Swinley-based Bird Cycles has two full-suspension bikes: the Aeris 120 and the 145 tested here. While its 145mm of rear travel suggests a trail bike, it rides much more like a longer-travel enduro machine.
Bird Aeris 145 GX Eagle specifications
- Frame: 6066 aluminium, 145mm (5.7in) travel
- Fork: RockShox Pike RCT3 Solo Air, 150mm (5.9in) travel
- Shock: RockShox Deluxe RT3
- Drivetrain: SRAM GX Eagle (1x12)
- Wheelset: DT Swiss M 1900 SPLINE 30 wheels
- Tyres: Maxxis Minion DHF WT 3C EXO TR 27.5x2.6in and Minion DHR II WT 3C EXO TR 27.5x2.4in
- Brakes: SRAM Guide R, 180mm rotors
- Bar: Race Face Turbine 35, 760mm
- Stem: Race Face Æffect R 35, 40mm
- Seatpost: Race Face Turbine 150mm dropper
- Saddle: Fabric Scoop
- Weight: 13.88kg (30.6lb), large size without pedals
Bird Aeris 145 GX Eagle frame
The alloy frame uses a tried and tested four-bar linkage suspension design to deliver its 145mm of rear wheel travel, so nothing out of the ordinary there. It’s designed to work with a 150mm or 160mm-travel fork up front, and mine was paired with the shorter option. What is unusual is the frame geometry, which is much more extreme than the amount of travel might suggest.
With a reach of 506mm and a wheelbase of 1,255mm on the large size, this is a long bike. It is, in fact, longer than many extra-large bikes. But don’t worry, with five sizes to choose from, there should be an Aeris to fit everyone.
The effective seat angle is steep (76 degrees), while the head angle is fairly slack (65.5 degrees).
The bottom bracket sits reasonably low at 340mm, with a drop of 10mm. Cornering credentials are bolstered further by the short but not stumpy 435mm chainstays. Boost spacing is used out back. External cable routing and a threaded BB should make it that bit easier to keep the Aeris running smoothly.
Bird Aeris 145 GX Eagle kit
The DT Swiss M 1900 wheels were shod with some of my favourite tyres: ‘Wide Trail’ Maxxis Minions (2.6in DHF front, 2.4in DHR II rear). If any of these parts aren’t to your liking, you can chop and change virtually everything on Bird’s website: fork, shock, tyres, wheels, dropper, etc. This means you can pick and choose a custom build based on personal kit preferences and how deep your wallet is.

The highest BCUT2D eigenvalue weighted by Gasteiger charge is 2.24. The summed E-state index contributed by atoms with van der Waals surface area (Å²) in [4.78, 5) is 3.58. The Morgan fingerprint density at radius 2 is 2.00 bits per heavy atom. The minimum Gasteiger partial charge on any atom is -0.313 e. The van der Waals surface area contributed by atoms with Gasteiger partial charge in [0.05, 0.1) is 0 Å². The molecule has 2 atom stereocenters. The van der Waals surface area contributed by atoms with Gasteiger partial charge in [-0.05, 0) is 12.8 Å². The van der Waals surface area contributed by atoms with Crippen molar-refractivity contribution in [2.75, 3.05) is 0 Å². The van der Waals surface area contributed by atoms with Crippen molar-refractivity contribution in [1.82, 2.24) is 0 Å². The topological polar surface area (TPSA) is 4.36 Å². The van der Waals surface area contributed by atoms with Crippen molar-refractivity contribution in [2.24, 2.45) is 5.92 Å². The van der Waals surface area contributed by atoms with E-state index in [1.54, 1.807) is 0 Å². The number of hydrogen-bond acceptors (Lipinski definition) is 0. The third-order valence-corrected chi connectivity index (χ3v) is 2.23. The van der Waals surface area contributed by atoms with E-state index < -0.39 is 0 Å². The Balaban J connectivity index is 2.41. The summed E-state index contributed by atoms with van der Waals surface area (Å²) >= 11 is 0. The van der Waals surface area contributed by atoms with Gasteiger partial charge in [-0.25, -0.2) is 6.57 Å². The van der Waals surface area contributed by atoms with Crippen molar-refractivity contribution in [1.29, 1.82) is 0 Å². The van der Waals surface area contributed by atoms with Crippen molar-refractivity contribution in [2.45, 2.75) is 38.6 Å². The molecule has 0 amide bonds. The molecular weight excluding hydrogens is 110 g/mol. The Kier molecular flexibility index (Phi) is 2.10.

Bird Aeris 145 GX Eagle ride impressions
You could easily be fooled into thinking the Aeris has more than 145mm of travel. The long, low geometry makes it feel perfectly at home on steep, loose and fast descents, where having the front wheel punted out ahead gives more high-speed confidence and cornering stability.
This is especially true if you take the Wide Trail tyre option — lean the Minions over and the extra traction and predictability of the chunky rubber makes railing corners as easy as it comes.
The four-bar rear end and metric shock give plenty of small-bump sensitivity but still deal with the big hits with plenty of composure when they do start coming thick and fast.
There’s a touch more support in the mid stroke than on the original Aeris too, although I’d still recommend having a play with volume spacers to make the most of the travel on offer.
The frame is also a touch stiffer than before. This is a good thing, because the flipside of the Aeris 145’s impressive descending performance is that on flatter trails and climbs it feels like a much bigger bike than it is.
It’s not super-happy hustling through tight, twisty pedally sections and it’s not going to flatter your climbing prowess, so you’ll want every watt possible to go straight through to the back wheel. Thankfully the steep tube angle helps here.
Bird Aeris 145 GX Eagle early verdict
The super-stretched-out geometry of the new Aeris makes it a descent-biased shredder.